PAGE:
Vaccine reduces pneumonia by half
In June/July this year, I did a bit of blogging on the pneumococcal vaccine while attending a meeting in which results of the introduction of pneumococcal vaccines in Africa were discussed (http://pcvis.org). But I did not place in this blog the main result of that meeting – since the introduction of the vaccine in Kenya, how many cases of pneumonia have been averted? How did I not put this in my blog…. I want to imagine my brain is still working ok, but sometimes I wonder….
Just to remind you that since its introduction in Kenya in 2011, PCV 10 has been administered alongside other infant vaccinations at 6, 10 and 14 weeks of age.
The aim of the vaccine is to protect children against diseases brought about by pneumococcal bacteria invading the body. Pneumococcal bacteria are normal inhabitants of the back of our noses but they sometimes invade our bodies. When they invade the lungs, they cause pneumonia. If they invade the lining of the brain, this leads to meningitis and if they invade the blood, sepsis. Invasion of the body by these normally benign bacteria tends to occur among those with weak immune system like children under the age of 5 years, the elderly and those who are immunocompromised in any way.
Bear in mind that PCV10 is called 10 because it protects against 10 types of pneumococcal bacteria– there are about 90 types but these 10 are the most lethal times. If you read about PCV vaccines, you will find PCV7, PCV13 etc, all letting you know how many types of pneumococcal bacteria the vaccine protects against.
So why are the results of this vaccine trial so critical?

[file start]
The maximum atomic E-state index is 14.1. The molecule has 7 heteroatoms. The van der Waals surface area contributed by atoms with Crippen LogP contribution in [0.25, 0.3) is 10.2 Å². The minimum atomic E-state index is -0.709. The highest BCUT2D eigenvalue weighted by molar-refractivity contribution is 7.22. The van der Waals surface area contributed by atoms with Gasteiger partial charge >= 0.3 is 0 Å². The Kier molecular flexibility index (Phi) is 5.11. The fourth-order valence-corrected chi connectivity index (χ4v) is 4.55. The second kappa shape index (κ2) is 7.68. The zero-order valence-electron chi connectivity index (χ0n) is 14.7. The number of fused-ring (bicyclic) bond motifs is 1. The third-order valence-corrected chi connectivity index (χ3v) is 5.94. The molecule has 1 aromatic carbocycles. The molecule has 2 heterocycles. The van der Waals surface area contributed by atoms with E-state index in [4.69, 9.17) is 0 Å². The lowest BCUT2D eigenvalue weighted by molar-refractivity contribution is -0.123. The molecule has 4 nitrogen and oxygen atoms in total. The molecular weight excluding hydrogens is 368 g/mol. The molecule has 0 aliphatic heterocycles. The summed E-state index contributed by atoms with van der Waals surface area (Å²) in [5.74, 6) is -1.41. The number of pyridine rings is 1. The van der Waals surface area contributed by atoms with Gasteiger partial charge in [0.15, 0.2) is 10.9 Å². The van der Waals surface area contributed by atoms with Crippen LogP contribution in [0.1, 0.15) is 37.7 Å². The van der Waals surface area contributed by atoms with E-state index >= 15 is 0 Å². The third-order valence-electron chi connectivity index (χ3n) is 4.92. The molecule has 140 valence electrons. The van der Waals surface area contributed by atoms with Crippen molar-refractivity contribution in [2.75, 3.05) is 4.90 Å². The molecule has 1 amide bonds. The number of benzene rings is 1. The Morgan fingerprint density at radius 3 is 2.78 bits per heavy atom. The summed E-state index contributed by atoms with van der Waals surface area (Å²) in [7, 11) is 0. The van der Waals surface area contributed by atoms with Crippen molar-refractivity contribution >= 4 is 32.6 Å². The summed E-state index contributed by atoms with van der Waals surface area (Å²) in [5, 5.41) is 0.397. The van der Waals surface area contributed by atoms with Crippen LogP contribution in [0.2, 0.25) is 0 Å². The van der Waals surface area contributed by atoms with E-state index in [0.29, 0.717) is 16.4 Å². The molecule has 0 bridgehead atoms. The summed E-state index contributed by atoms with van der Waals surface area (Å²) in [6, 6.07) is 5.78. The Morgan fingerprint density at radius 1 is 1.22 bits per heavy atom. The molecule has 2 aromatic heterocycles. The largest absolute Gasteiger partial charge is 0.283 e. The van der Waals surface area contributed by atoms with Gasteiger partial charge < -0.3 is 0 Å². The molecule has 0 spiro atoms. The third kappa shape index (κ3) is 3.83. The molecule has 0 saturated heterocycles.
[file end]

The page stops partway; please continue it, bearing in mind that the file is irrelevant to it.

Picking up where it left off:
Although this vaccine was known to be effective in many countries, in some places it has provided only temporary relief. Studies conducted among native Indians in America found that once this vaccine had cleared the most lethal bacteria in the back of the noses of children, other bacteria took their place and they were equally bad and so the vaccine did not have a much benefit. It was critical that if this happened in Kenya, it was detected early to avoid unnecessary waste of resources.
The vaccine is also not cheap.
The government needed to know that it would be getting value in terms of disease and deaths averted by bringing on board this vaccine.
A study known as the Pneumococcal Conjugate Vaccine Impact Study (PCVIS) was conducted in Kilifi using the largest demographic surveillance system in Africa which links hospital and laboratory data in a population of over 280,000 people. Most children from this population are admitted within the Kilifi County Hospital and their diagnosis is known. So there was data about pneumonia admissions before the vaccine was introduced and for 4 years after PCV10 started being administered in the area. It is worth noting that in Kilifi, there was a catch-up campaign to ensure that all children under 5 years of age were all immunised.
Dr Borromley and Dr Silaba studied pneumonia in children under 5 years of age that had been admitted at the Kilifi District (now County) Hospital from 2006 to 2014. They decided to use only the data from X-ray confirmed pneumonia to compare pre-vaccination and post-vaccination rates of pneumonia. About 595 X-ray positive pneumonia were found during this period.
Comparing pre-vaccine and post-vaccination period, these scientists found that the introduction of PCV10 reduced X-ray positive pneumonia by 48%. They concluded that PCV 10 introduction would avert 30,000 hospital admissions per year in children under 5 years of age in Kenya.
A vaccine that reduces X-ray positive pneumonia by almost half and takes away the cost and emotional turmoil from caretakers who would have to watch helplessly as 30,000 children under 5 admitted for pneumonia each year, suffer – is certainly worth it!